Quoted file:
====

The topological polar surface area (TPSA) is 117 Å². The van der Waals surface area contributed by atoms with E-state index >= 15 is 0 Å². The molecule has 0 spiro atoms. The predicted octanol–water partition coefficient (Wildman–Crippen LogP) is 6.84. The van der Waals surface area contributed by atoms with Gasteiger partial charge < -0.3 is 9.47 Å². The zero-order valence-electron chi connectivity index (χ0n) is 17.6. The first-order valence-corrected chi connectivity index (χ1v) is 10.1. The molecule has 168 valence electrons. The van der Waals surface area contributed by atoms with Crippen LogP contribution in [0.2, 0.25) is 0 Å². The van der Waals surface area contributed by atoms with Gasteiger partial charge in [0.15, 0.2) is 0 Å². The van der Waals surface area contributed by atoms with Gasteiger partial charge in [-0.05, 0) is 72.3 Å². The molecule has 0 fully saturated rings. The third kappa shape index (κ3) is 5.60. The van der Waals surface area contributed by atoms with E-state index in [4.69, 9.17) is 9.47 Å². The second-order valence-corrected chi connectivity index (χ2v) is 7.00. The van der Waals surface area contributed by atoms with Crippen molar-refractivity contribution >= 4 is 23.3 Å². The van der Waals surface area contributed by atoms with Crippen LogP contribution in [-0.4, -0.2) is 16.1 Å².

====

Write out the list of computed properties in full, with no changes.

The topological polar surface area (TPSA) is 117 Å². The van der Waals surface area contributed by atoms with E-state index >= 15 is 0 Å². The molecule has 0 spiro atoms. The predicted octanol–water partition coefficient (Wildman–Crippen LogP) is 6.84. The van der Waals surface area contributed by atoms with Gasteiger partial charge < -0.3 is 9.47 Å². The zero-order valence-electron chi connectivity index (χ0n) is 17.6. The first-order valence-corrected chi connectivity index (χ1v) is 10.1. The molecule has 168 valence electrons. The van der Waals surface area contributed by atoms with Crippen LogP contribution in [0.2, 0.25) is 0 Å². The van der Waals surface area contributed by atoms with Gasteiger partial charge in [0.15, 0.2) is 0 Å². The van der Waals surface area contributed by atoms with Gasteiger partial charge in [-0.05, 0) is 72.3 Å². The molecule has 0 fully saturated rings. The third kappa shape index (κ3) is 5.60. The van der Waals surface area contributed by atoms with E-state index in [4.69, 9.17) is 9.47 Å². The second-order valence-corrected chi connectivity index (χ2v) is 7.00. The van der Waals surface area contributed by atoms with Crippen molar-refractivity contribution >= 4 is 23.3 Å². The van der Waals surface area contributed by atoms with Crippen LogP contribution in [-0.4, -0.2) is 16.1 Å².